More details about pupils’ backgrounds should be taken into account when compiling data for secondary school league tables in England, a study says.
Factors such as ethnicity, free meals and special needs should be considered, the Bristol University report says.
The research claims a fifth of schools would see their national league table position change by over 500 places if such factors were taken into account.
Ministers say they want pupils from all backgrounds to fulfil their potential.
Secondary school league tables in England used to be based on the percentage of pupils getting five GCSEs, including maths and English, at grades A*-C, but in 2016, the Department for Education changed the accountability measures to Attainment 8 and Progress 8.
Attainment 8 measures pupils’ grades across eight key subjects, while Progress 8 looks at their progress between the end of primary school (age 11) and the end of Key Stage 4, when they sit their GCSEs (age 16).
It is a “value-added” measure which means that pupils’ results at age 16 are compared nationally with the results of other pupils who had similar levels of achievement at age 11, to look at the progress individual children have made.
But researchers at the Centre for Multilevel Modelling, Bristol University, say this measure does not go far enough.
They say schools should be judged on a more contextual Progress 8 measure that takes into account other factors that can play a part in a child’s achievement.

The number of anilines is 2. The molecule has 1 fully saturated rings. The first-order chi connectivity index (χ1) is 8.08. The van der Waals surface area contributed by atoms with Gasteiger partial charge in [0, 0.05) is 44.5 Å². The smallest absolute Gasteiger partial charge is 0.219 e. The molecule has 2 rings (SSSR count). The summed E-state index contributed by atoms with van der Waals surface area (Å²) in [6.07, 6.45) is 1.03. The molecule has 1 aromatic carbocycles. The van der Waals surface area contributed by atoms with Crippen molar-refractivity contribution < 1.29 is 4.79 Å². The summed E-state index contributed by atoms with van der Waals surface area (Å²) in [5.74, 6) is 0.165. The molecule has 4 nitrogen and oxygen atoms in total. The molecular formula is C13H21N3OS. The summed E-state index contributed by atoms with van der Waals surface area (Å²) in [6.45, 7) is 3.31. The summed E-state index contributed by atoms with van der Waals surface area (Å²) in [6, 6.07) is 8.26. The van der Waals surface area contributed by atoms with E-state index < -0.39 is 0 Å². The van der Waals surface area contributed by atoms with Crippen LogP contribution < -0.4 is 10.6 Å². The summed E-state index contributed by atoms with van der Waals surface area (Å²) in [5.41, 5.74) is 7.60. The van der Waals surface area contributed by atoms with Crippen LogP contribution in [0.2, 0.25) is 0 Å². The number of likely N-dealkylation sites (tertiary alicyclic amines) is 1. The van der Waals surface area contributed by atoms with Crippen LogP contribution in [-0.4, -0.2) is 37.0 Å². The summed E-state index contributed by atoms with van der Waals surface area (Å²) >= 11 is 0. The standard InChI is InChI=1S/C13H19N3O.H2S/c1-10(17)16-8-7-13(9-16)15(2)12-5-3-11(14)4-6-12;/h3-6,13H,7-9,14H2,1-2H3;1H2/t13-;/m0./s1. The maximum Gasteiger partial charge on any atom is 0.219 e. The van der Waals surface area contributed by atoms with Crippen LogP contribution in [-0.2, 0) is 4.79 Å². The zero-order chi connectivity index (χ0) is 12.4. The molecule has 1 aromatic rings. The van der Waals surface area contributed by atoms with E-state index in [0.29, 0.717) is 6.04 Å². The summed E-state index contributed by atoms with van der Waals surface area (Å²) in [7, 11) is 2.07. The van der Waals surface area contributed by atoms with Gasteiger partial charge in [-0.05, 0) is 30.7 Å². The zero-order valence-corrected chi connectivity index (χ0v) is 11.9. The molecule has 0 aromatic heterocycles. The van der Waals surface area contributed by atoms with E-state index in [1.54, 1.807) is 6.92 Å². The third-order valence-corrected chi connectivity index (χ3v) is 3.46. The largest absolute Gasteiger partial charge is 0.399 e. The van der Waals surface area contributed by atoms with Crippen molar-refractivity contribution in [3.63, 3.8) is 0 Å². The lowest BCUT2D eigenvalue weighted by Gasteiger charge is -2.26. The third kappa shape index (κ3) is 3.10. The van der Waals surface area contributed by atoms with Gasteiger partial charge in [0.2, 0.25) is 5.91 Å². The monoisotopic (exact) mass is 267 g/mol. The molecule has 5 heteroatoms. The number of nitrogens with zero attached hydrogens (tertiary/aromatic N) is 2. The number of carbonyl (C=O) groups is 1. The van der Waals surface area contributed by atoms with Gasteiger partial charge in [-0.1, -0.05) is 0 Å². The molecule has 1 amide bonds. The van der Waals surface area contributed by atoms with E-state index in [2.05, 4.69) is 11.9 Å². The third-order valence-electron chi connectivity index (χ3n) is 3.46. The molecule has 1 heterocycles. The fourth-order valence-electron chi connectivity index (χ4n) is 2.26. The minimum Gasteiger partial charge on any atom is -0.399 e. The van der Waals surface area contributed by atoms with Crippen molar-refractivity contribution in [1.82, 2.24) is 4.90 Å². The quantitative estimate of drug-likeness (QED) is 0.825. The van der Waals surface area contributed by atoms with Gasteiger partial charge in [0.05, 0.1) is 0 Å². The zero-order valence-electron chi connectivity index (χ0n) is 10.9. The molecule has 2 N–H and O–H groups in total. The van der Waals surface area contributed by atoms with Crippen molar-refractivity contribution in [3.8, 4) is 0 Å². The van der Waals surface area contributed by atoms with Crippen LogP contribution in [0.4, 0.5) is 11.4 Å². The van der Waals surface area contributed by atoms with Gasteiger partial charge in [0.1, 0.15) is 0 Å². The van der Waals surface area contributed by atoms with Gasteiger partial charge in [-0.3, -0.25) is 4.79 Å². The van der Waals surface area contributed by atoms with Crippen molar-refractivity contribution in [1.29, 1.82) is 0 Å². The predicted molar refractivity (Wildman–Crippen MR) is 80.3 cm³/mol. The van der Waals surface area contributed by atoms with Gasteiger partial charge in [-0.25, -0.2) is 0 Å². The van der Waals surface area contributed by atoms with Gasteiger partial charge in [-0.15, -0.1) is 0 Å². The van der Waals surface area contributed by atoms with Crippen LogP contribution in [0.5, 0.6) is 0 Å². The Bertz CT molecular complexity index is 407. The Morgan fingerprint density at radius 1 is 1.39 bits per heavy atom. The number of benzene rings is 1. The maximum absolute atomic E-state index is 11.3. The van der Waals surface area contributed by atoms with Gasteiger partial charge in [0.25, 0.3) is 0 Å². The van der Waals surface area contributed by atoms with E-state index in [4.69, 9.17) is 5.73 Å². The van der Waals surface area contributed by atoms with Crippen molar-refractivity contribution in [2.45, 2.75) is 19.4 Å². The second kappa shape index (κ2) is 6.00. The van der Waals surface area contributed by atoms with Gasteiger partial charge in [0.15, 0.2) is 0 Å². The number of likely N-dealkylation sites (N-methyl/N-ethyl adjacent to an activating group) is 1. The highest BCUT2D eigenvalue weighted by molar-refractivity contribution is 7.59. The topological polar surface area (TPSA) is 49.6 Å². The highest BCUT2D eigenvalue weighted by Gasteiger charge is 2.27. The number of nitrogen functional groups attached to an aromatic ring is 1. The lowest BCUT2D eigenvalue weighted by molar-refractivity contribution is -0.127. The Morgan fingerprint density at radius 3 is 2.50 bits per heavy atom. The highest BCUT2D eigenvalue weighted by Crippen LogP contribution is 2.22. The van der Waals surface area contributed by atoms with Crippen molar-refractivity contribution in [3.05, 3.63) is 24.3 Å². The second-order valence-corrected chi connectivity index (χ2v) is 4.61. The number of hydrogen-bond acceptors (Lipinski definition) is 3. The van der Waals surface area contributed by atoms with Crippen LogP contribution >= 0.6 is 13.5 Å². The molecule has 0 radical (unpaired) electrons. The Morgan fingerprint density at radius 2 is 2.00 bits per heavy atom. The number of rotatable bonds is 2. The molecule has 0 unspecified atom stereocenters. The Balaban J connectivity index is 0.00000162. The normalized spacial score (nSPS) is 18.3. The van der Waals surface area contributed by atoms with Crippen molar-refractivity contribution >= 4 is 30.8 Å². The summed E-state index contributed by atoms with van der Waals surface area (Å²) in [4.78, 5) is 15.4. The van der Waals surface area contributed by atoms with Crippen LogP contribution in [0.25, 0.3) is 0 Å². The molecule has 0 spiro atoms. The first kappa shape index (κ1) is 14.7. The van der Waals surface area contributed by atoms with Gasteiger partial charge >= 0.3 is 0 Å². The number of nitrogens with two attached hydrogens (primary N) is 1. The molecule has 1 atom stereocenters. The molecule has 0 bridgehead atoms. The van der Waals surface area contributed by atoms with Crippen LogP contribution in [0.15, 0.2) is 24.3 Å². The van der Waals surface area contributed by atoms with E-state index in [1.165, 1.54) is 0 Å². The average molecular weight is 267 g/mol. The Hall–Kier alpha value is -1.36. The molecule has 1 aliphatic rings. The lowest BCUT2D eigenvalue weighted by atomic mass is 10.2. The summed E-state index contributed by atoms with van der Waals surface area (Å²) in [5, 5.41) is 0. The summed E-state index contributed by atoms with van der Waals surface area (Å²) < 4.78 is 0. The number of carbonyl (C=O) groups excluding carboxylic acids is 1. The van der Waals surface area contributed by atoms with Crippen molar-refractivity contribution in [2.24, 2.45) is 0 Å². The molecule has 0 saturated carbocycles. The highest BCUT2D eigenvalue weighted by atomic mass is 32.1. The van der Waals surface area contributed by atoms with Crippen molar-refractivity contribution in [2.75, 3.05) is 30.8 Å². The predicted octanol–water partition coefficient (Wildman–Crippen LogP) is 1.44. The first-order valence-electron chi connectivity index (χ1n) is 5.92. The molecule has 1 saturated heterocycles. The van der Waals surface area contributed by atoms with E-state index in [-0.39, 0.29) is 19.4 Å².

Using state school GCSE data for 2018, the study authors compared the government’s current Progress 8 measure with an “adjusted” measure that also accounted for the following pupil criteria:
- residential deprivation
- whether they are eligible for free meals
- whether English is their first language
- and whether they have special educational needs.
It found that adjusting for these background factors meant that a fifth of schools would see their ranking in national tables – which show school performance based on government accountability measures – change by over 500 places.
Around half (51%) of schools judged to be “underperforming” against current accountability measures would move out of this category.
“The high-average Progress 8 score seen in London halves when we adjust for pupil background,” the report says. “This is principally due to these schools teaching high proportions of high-progress ethnic groups.
“In contrast, the low-average Progress 8 score seen in the north-east improves substantially after adjustment, due to the high proportion of poor pupils taught in this region.”
The report concludes: “Given the importance of pupil background in driving schools’ scores, the government should revise their current school league tables to include an adjusted Progress 8 measure side-by-side with Progress 8 to present a more informative picture of school performance.”
The DfE says Progress 8 is a fair measure which helps parents to choose schools.
It says the measure helps to recognise those schools which are making good progress with lower attaining pupils and to identify those schools not doing enough with a high-performing intake.
But Henri Murison, director of the Northern Powerhouse Partnership, which published the research paper, said the government had not had a consistent focus on improving education standards in the north.
“Unless we devolve more powers and funding, establishing a new northern schools board to oversee currently unaccountable schools commissioners and a centre for what works in schools in disadvantaged areas, we will not be able to close the skills gap – even with much more devolution and increased funding for further education to our Metro Mayors and combined authorities.”